ON CERTAIN PROPERTIES OF NEIGHBORHOODS OF MULTIVALENT

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Volume 10 (2009), Issue 4, Article 112, 6 pp.
ON CERTAIN PROPERTIES OF NEIGHBORHOODS OF MULTIVALENT
FUNCTIONS INVOLVING THE GENERALIZED SAITOH OPERATOR
HESAM MAHZOON AND S. LATHA
D EPARTMENT OF S TUDIES IN M ATHEMATICS
M ANASAGANGOTRI U NIVERSITY OF M YSORE - INDIA.
[email protected]
D EPARTMENT OF M ATHEMATICS
Y UVARAJA’ S C OLLEGE U NIVERSITY OF M YSORE -INDIA.
[email protected]
Received 10 June, 2009; accepted 03 November, 2009
Communicated by S.S. Dragomir
A BSTRACT. In this paper, we introduce the generalized Saitoh operator Lp (a, c, η) and using
p,b
p,b,α
this operator, the new subclasses Hn,m
(a, c, η), Lp,b
and
n,m (a, c, η; µ), Hn,m (a, c, η)
p,b,α
Ln,m (a, c, η; µ) of the class of multivalent functions denoted by Ap (n) are defined. Further
for functions belonging to these classes, certain properties of neighborhoods are studied.
Key words and phrases: Coefficient bounds, (n, δ) - neighborhood and generalized Saitoh operator.
2000 Mathematics Subject Classification. 30C45.
1. I NTRODUCTION
Let Ap (n) be the class of normalized functions f of the form
(1.1)
∞
X
p
f (z) = z +
ak z k ,
(n, p ∈ N),
k=n+p
which are analytic and p-valent in the open unit disc U = {z ∈ C : |z| < 1}.
Let Tp (n) be the subclass of Ap (n), consisting of functions f of the form
(1.2)
p
f (z) = z −
∞
X
ak z k ,
(ak ≥ 0, n, p ∈ N),
k=n+p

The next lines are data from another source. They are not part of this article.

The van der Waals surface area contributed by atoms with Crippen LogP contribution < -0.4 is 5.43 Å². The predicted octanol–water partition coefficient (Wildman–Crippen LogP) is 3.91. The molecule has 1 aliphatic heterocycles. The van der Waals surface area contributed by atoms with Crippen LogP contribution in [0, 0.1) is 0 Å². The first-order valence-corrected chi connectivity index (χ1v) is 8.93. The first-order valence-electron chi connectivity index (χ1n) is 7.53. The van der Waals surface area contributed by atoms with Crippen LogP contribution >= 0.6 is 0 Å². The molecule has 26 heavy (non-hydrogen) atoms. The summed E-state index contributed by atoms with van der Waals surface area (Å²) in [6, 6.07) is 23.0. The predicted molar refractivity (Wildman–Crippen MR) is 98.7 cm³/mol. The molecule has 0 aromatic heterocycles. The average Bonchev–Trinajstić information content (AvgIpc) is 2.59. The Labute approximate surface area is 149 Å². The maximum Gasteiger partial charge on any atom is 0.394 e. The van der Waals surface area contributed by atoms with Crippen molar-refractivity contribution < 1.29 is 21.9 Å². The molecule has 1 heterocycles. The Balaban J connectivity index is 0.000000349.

which are p-valent in U.
The Hadamard product of two power series
p
f (z) = z +
∞
X
k=n+p
155-09
ak z
k
and
p
g(z) = z +
∞
X
k=n+p
bk z k
2
H ESAM M AHZOON AND S. L ATHA
is defined as
(f ∗ g)(z) = z p +
∞
X
ak b k z k .
k=n+p
Z−
0,
Definition 1.1. For a ∈ R, c ∈ R \
where Z−
0 = {..., −2, −1, 0} and η ∈ R (η ≥ 0), the
operator Lp (a, c, η) : Ap (n) → Ap (n), is defined as
Lp (a, c, η)f (z) = φp (a, c, z) ∗ Dη f (z),
(1.3)
where
η
Dη f (z) = (1 − η)f (z) + zf 0 (z),
p
and
(η ≥ 0, z ∈ U)
∞
X
(a)k−p k
φp (a, c, z) = z +
z ,
(c)k−p
k=n+p
p
z∈U
and (x)k denotes the Pochammer symbol given by
(
1
if k = 0,
(x)k =
x(x + 1) · · · (x + k − 1) if k ∈ N = {1, 2, 3, ...}.
In particular, we have, LP
1 (a, c, η) ≡ L(a, c, η).
k
Further, if f (z) = z p + ∞
k=n+p ak z , then
∞ X
(a)k−p
k
p
Lp (a, c, η)f (z) = z +
−1 η
ak z k .
1+
p
(c)
k−p
k=n+p
Remark 1. For η = 0 and n = 1, we obtain the Saitoh operator [7] which yields the Carlson Shaffer operator [1] for η = 0 and n = p = 1.
For any function f ∈ Tp (n) and δ ≥ 0, the (n, δ)-neighborhood of f is defined as,
(
)
∞
∞
X
X
(1.4) Nn,δ (f ) = g ∈ Tp (n) : g(z) = z p −
bk z k and
k|ak − bk | ≤ δ .
k=n+p
k=n+p
p
For the function h(z) = z , (p ∈ N) we have,
(
(1.5)
Nn,δ (h) =
g ∈ Tp (n) : g(z) = z p −